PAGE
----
Wildflower seeds for every primary school class in honour of coronation

To mark the Coronation of King Charles III on 6 May, all state funded primary schools will be sent wildflower seeds that will empower children across the country to discover the joys of nature. 

The government-funded project was inspired by His Majesty The King’s love of nature and aims to encourage children to learn about and improve the biodiversity of school’s green spaces, while making them nicer places to work and learn.  

Improving children’s connection to nature and spending time outdoors will also help to support their mental and physical wellbeing. 

In a collaboration between the Department for Education and the Eden Project, over 200,000 seeds packets will be sent to schools, representing 40 hectares of new wildflower areas being planted up across England to support our pollinators.  

If planted together that would create around 40 rugby pitch sized wildflowers meadows – a small but vital step in boosting biodiversity.   

Schools and other education providers can continue to improve biodiversity in the months and years to come through the National Education Nature Park – which brings together schools, colleges and other education settings into a vast virtual park.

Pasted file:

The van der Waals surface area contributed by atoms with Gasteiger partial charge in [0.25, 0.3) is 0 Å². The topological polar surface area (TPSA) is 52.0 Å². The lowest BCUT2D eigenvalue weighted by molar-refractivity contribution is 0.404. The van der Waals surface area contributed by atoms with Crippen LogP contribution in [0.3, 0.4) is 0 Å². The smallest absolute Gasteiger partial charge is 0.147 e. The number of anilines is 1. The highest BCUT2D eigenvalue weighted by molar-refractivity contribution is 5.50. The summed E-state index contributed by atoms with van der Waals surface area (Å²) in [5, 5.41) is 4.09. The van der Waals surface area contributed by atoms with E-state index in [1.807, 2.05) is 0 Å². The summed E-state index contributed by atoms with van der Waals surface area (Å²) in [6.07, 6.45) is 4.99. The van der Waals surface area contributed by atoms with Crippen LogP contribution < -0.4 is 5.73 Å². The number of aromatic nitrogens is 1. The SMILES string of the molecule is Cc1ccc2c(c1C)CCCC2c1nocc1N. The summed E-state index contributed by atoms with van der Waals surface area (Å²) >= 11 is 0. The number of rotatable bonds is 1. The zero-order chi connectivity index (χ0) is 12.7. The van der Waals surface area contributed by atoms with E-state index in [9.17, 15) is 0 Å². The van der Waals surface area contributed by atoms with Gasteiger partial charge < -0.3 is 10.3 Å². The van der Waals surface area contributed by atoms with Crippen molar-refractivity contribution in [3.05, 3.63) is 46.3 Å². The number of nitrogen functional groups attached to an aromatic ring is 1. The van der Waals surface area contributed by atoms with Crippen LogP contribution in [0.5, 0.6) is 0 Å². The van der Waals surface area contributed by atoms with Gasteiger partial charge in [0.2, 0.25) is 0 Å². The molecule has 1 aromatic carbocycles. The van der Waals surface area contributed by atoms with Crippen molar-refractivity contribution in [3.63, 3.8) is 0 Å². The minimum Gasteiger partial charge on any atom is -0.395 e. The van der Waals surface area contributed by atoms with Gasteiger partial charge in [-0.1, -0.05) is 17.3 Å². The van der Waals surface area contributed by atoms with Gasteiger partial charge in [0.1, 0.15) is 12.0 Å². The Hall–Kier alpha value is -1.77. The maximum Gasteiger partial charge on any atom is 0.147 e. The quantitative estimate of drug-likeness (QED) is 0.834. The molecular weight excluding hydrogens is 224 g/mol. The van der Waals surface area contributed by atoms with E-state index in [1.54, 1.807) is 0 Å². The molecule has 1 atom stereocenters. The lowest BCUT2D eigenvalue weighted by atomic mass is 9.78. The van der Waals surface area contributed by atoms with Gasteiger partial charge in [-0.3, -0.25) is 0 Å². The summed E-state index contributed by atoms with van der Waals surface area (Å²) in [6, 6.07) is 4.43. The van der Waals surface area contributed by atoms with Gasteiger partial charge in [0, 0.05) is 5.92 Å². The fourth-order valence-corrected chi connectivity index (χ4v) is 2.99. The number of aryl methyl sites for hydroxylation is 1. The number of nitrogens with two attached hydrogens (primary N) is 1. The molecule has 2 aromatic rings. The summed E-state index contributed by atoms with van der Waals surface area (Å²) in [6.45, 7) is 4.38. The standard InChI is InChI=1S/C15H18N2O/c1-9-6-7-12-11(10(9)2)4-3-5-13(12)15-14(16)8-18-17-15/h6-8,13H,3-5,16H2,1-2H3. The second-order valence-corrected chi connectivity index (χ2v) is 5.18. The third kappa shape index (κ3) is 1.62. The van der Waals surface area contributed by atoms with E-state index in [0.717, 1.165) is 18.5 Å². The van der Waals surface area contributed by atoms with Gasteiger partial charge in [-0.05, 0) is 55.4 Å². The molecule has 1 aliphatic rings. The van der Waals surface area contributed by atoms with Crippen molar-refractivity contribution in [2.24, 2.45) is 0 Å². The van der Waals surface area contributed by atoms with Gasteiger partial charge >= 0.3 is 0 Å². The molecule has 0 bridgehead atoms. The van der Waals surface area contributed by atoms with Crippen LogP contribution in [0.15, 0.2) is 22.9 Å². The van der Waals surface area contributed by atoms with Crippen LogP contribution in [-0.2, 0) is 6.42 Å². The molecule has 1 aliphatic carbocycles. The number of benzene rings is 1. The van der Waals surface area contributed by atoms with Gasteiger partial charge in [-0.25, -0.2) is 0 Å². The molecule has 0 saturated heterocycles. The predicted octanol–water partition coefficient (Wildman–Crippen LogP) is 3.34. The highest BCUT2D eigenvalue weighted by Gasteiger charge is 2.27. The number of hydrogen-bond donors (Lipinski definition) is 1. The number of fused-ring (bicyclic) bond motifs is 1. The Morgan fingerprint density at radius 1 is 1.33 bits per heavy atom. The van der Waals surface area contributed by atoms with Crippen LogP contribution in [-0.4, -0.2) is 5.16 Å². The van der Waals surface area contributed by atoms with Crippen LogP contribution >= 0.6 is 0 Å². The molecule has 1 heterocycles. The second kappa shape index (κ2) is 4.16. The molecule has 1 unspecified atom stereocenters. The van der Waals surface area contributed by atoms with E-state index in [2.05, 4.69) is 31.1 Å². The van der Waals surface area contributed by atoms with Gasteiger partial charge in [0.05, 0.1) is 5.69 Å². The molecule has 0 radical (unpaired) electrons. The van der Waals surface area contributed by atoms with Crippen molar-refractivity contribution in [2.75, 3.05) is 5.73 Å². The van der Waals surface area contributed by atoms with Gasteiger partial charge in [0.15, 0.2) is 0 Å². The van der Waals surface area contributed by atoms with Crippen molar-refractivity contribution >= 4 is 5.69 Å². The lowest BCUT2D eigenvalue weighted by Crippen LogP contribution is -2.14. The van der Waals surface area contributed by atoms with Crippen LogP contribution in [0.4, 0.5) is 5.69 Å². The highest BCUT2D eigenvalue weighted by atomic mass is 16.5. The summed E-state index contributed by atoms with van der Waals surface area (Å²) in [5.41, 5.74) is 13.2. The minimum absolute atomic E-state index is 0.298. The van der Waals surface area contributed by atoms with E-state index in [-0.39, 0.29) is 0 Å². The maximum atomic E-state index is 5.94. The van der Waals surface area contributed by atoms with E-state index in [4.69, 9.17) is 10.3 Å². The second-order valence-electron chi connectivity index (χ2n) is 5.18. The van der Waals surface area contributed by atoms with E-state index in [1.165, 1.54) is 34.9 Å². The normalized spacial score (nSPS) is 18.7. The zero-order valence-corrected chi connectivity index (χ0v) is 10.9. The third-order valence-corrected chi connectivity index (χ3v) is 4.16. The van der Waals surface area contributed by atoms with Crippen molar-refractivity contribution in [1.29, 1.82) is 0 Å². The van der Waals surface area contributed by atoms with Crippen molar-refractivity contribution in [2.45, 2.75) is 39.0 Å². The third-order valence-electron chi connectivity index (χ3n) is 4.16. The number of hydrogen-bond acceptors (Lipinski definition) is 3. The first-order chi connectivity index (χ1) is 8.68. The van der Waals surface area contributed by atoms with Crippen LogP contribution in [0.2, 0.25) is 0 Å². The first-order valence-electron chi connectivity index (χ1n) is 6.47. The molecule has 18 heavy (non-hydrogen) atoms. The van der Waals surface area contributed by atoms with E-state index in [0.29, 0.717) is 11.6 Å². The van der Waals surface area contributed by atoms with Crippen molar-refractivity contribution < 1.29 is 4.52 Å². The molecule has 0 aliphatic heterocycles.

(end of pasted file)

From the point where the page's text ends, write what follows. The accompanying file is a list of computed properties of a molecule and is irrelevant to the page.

It enables children and young people to get involved in taking practical action to improve the biodiversity of their green spaces, then mapping it online to see over time how the virtual park changes. The National Education Nature Park and Climate Action Award are open for registration from 18 May 2023. 

Schools minister Nick Gibb said: “Giving children the opportunity to plant wildflowers will not only make school grounds more attractive, it will also help the next generation understand the importance of improving our biodiversity, while celebrating His Majesty The King’s love of nature.” 

Dan James, Development Director for the Eden Project said: “It is crucial that we replenish our biodiversity across the UK – and even small steps can make a difference.   

“Through the work of National Wildflower Centre, Eden Project works with organisations across the UK with projects to make new wildflower habitats that support wildlife and connect people to the natural world.  

“This is a fantastic opportunity for the next generation to see the impact that wildflowers can have, even in small spaces.  

“By encouraging our children to plant wildflower seeds we can work towards reversing the decline of pollinators that we are seeing across the UK which is so important for our future.” 

The packets of seeds include native annual wildflower species; cornflower, corn poppy, corn chamomile, corncockle, corn marigold and night-flowering catchfly, which if sown this spring, will be in bloom this summer. 

The wildflowers will provide food for a wide range of insects including bees, butterflies and other pollinators in school grounds across England.  

Each seed packet covers around 2square metres of blue, white, purple, red and yellow flowers that can be planted in pots, beds or borders to boost colour and biodiversity in school grounds across England. 

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